"We are the shed blood of those comrades
    that the people have not forgotten;
    we will be free or dead but never slaves!”

    While the history of the Argentine left confuses the shit out of me, I still find it fascinating. This song comes from the left-wing Montoneros, a revolutionary Peronist group in the 60s and 70s. To make a long story short, After Juan Peron was deposed by military coup in the 50s, a lot of groups from Marxist left to fascist right began claiming the mantle of Peronism (probably mostly out of opportunism). This was a contradiction that wasn’t helped by Peron, who, from exile in Franquista Spain, simultaneously praised his revolutionary allies as well as the anticommunist organizations that were hunting them down. When he returned from exile in the early 70s, right-wing Peronists ended up firing on leftists at the Ezeiza airport in Buenos Aires (injuring hundreds and killing at least 13), marking the definite split in the strange coalition and the institutional victory of the right-wing.

    Here we’re checking out the anthem of the Montoneros, and it is freaking terrifying. Not to me of course, but I think a quick listen (it’s only like 2 minutes) on your part while demonstrate the value in revolutionary hymns that can scare the hell out of our enemies. Seriously, imagine if you’re an oligarchic piece of shit reactionary: At first you hear merely a muted buzz in the distance, a disturbance to your high tea requiring only an extra lump of sugar and a muffled "carajo…" under your breath. As the moments pass, a steady, uncomfortable tap imposes itself on your consciousness. You try to ignore the sound; perhaps it’s the plumbing, you say, or maybe the maids are walking too loudly. Every second that passes, however, begins to inform your better judgment that your deepest fears are being realized. The heartbeat of hundreds of thousands of approaching revolutionaries speeds up your own, the boiling blood of a militant people covers you in a heavy sweat. Thousands of voices in unison cry out for your demise, and they are asking permission of no one. "Dios mio…. estamos jodidos…"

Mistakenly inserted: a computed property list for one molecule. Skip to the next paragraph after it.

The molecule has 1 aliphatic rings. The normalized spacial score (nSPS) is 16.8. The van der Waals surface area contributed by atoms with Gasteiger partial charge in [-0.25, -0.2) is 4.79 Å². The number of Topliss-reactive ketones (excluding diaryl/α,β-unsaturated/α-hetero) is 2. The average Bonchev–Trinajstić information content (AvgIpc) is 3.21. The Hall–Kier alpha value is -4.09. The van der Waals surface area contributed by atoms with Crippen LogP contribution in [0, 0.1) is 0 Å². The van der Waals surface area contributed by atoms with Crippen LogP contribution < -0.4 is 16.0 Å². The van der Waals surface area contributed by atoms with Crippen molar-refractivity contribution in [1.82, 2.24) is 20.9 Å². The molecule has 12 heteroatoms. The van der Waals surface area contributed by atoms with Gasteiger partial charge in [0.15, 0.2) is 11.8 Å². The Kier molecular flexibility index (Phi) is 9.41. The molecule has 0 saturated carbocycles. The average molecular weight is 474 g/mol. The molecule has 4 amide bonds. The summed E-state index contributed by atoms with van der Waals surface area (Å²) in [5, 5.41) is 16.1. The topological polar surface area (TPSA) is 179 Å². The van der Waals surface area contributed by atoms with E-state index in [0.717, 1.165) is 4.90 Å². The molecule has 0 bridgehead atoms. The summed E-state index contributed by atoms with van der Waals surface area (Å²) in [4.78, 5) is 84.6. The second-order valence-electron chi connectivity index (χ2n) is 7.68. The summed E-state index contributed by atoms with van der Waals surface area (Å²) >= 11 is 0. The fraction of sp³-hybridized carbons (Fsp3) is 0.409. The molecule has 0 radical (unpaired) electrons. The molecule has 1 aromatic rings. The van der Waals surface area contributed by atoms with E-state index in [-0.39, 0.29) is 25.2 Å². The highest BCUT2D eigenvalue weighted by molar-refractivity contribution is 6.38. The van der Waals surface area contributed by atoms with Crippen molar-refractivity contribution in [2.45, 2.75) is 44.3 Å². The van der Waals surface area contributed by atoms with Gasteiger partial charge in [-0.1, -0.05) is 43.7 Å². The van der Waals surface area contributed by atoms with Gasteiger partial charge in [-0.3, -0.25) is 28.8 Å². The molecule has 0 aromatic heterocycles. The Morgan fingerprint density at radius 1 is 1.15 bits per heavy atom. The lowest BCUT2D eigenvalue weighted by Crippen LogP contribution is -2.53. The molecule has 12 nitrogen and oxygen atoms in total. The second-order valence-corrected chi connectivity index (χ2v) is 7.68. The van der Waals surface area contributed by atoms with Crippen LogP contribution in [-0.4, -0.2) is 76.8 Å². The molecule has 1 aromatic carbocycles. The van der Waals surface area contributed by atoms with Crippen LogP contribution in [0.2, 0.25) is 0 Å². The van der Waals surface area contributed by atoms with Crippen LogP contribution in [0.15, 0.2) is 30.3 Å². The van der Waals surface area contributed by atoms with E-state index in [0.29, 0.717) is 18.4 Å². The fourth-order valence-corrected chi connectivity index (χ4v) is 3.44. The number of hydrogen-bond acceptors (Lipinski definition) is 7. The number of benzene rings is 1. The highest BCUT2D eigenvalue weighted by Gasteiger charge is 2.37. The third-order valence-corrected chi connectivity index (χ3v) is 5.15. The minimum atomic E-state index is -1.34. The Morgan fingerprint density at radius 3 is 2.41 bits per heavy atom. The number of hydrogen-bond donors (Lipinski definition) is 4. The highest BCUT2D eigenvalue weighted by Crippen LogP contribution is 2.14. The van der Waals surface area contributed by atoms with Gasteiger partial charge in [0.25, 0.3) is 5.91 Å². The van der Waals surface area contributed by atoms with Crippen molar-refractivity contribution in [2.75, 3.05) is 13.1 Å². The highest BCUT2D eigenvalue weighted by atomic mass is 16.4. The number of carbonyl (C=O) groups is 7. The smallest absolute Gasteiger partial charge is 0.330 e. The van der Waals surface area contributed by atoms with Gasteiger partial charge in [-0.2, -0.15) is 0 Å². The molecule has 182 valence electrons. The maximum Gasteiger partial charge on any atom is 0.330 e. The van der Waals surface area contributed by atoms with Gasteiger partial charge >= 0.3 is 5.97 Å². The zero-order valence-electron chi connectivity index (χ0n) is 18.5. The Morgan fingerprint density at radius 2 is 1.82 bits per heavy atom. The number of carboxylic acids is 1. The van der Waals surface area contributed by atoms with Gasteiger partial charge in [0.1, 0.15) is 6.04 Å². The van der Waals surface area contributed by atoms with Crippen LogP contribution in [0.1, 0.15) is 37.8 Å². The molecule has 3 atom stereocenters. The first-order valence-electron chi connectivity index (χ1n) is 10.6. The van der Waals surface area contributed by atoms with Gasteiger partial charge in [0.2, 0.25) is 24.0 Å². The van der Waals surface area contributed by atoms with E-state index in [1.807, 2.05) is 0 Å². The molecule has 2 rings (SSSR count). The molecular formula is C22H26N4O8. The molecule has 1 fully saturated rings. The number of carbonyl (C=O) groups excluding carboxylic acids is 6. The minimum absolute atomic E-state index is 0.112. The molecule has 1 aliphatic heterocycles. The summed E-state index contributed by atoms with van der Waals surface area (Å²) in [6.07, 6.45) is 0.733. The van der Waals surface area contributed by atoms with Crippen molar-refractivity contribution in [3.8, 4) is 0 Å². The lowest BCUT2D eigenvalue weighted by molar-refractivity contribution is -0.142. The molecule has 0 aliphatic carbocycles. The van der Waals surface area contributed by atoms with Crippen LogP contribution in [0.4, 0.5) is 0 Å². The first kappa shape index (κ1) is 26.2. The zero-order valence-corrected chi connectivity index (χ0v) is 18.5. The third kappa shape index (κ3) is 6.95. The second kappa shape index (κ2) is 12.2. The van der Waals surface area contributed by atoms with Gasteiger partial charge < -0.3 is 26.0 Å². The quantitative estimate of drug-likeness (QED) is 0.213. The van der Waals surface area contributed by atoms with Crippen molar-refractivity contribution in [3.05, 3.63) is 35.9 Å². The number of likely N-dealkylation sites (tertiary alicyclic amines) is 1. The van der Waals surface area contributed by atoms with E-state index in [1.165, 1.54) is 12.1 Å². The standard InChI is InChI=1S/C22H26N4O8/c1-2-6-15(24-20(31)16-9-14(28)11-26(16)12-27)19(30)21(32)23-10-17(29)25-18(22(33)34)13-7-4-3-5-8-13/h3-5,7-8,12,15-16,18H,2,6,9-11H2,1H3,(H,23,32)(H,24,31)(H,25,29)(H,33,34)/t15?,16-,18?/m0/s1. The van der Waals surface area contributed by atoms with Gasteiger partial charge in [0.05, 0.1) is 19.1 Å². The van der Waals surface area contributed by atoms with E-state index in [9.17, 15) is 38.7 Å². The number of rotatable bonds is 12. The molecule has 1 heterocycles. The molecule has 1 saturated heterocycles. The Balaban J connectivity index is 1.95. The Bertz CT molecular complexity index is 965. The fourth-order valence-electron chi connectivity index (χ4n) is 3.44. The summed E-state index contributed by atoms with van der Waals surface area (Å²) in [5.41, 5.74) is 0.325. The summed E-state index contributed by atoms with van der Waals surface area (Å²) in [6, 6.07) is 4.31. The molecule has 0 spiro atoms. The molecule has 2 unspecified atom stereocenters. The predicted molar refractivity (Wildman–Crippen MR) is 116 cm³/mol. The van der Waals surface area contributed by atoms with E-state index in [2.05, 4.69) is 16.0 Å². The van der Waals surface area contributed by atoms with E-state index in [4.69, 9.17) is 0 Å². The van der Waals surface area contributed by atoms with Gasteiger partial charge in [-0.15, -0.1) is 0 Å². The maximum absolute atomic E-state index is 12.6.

Anyway, the politics of the Montoneros were really problematic (based on the little I know) but really, listen to this. Lyrics are below, English translation below that.


    Llegó la hora, llegó ya compañero
    la larga guerra por la liberación.
    Patria en cenizas, patria del hombre nuevo,
    nació una noche de pueblo montonero,
    fecundó en tierra y ardió en revolución.

    Es montonero, el grito es peronismo,
    es la esperanza, tenemos que luchar.
    Es montonero, el pueblo es el camino,
    Perón o muerte, socialismo nacional.

    Mi tierra en armas, mi tierra montonera
    pondrá su pecho al yanqui imperialista
    y será patria de obreros peronistas.


    Somos la sangre de aquellos compañeros
    ya derramada que el pueblo no ha olvidado,
    libres o muertos pero jamás esclavos.



    The time has come, it has come my comrade,
    for the long war for our liberation.
    The homeland in ashes, homeland of the new man,
    born one night of the montonero people,
    fertilized in the earth and engulfed in the revolution’s flame.

    We are the Montoneros, our cry is Peronism,
    it is the hope, we have to fight.
    We are the Montoneros, ‘the people’ is the way,
    Peron or death, national socialism

    My land in arms, my montonera land,
    will proudly confront the Yankee imperialist
    and will become the homeland of Peronist workers


    We are the shed blood of those comrades
    that the people have not forgotten;
    we will be free or dead but never slaves.


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